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The GB Gambling Commission has launched a new hub to educate operators on their responsibilities when dealing with non-licensed entities.
Non-licensed entities include white label partners.
The hub, which can be found in the compliance section of the Commission’s website, provides details on the Licence Conditions and Codes of Practice (LCCP). The Commission requires operators to adhere to the LCCP when dealing with third parties.
The Commission said it chose to create the hub after a spate of enforcement actions taken against operators for “failures” in completing due diligence third party checks.
One of these instances concerned SkillOnNet, which was ordered to pay £305,150 in May after the Commission determined it had breached several stipulations in the LCCP. The offences took place between January 2021 and December 2022.
The LCCP states that all operators are responsible for the third parties they contract with. This means that licence-holders must ensure that their third-parties adhere to the same rules the licensed operator is bound by.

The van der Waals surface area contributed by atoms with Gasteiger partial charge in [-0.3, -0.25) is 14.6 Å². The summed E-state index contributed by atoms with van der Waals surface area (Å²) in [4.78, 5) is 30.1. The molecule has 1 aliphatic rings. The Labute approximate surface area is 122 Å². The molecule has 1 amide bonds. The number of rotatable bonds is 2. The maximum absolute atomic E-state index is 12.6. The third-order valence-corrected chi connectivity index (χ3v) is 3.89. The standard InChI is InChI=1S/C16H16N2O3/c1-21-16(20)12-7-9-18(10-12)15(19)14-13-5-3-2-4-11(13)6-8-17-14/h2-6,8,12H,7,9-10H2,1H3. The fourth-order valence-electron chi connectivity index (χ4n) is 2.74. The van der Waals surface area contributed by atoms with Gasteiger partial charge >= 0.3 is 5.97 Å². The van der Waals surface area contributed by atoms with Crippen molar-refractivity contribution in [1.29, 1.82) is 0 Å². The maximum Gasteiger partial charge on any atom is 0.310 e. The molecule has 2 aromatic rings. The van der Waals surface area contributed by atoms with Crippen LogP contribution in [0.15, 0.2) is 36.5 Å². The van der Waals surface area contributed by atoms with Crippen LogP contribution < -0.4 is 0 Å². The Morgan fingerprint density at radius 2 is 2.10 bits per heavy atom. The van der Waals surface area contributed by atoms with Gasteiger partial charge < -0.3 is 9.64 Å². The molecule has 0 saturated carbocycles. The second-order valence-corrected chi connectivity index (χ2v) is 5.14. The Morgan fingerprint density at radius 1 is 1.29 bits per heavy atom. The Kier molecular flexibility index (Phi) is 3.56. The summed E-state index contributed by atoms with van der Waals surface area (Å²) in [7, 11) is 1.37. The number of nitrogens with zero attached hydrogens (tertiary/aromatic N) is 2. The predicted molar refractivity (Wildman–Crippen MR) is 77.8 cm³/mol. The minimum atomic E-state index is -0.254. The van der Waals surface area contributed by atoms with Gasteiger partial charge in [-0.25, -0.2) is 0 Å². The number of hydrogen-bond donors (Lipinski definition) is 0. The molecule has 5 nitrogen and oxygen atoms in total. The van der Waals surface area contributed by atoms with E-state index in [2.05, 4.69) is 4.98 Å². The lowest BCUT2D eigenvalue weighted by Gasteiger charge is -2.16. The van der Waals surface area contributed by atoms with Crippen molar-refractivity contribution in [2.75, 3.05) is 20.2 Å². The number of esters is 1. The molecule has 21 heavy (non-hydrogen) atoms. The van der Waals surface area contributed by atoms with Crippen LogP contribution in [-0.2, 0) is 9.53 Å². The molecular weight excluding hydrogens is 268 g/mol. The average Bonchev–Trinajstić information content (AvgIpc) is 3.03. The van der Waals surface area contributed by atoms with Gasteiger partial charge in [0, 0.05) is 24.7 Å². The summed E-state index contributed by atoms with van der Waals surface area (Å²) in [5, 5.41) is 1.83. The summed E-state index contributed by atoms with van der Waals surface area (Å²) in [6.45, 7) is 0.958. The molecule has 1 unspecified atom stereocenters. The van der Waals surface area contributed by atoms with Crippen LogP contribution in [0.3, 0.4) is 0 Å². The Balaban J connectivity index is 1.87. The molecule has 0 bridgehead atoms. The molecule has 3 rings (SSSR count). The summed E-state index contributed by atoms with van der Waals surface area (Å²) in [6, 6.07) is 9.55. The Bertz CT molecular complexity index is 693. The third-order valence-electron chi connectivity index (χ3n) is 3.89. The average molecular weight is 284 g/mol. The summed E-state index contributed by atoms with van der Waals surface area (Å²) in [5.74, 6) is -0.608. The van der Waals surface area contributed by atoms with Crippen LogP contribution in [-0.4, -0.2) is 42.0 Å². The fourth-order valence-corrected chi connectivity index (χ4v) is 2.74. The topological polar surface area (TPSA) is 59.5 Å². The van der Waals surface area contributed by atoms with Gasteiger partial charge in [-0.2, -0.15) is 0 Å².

These rules include anti-money laundering and social responsibility measures.
The licensee also has the power to terminate the third party’s contract if the third party breaches the LCCP.
The hub also reminds operators that the responsibility of gambling website compliance – including white labelled sites – falls only with the operator and no one else.
If an operator does not conduct business in a way that minimises licensing objectives, or does not comply with the LCCP, the Commission has the right to step in.
GB Gambling Commission
The hub launch comes at a pivotal point for the Commission. Following the publication of the Gambling Act Review white paper, in May Tim Miller, executive director for research and policy at the Commission admitted that the body would have “very little space” to consider policies not included in the white paper.
Later in the month, Sarah Gardner, deputy chief executive of the Commission said that the first white paper consultations are set to be published this summer.
Also in May, the Commission published its evidence gaps and priorities for the three years between 2023 and 2026.
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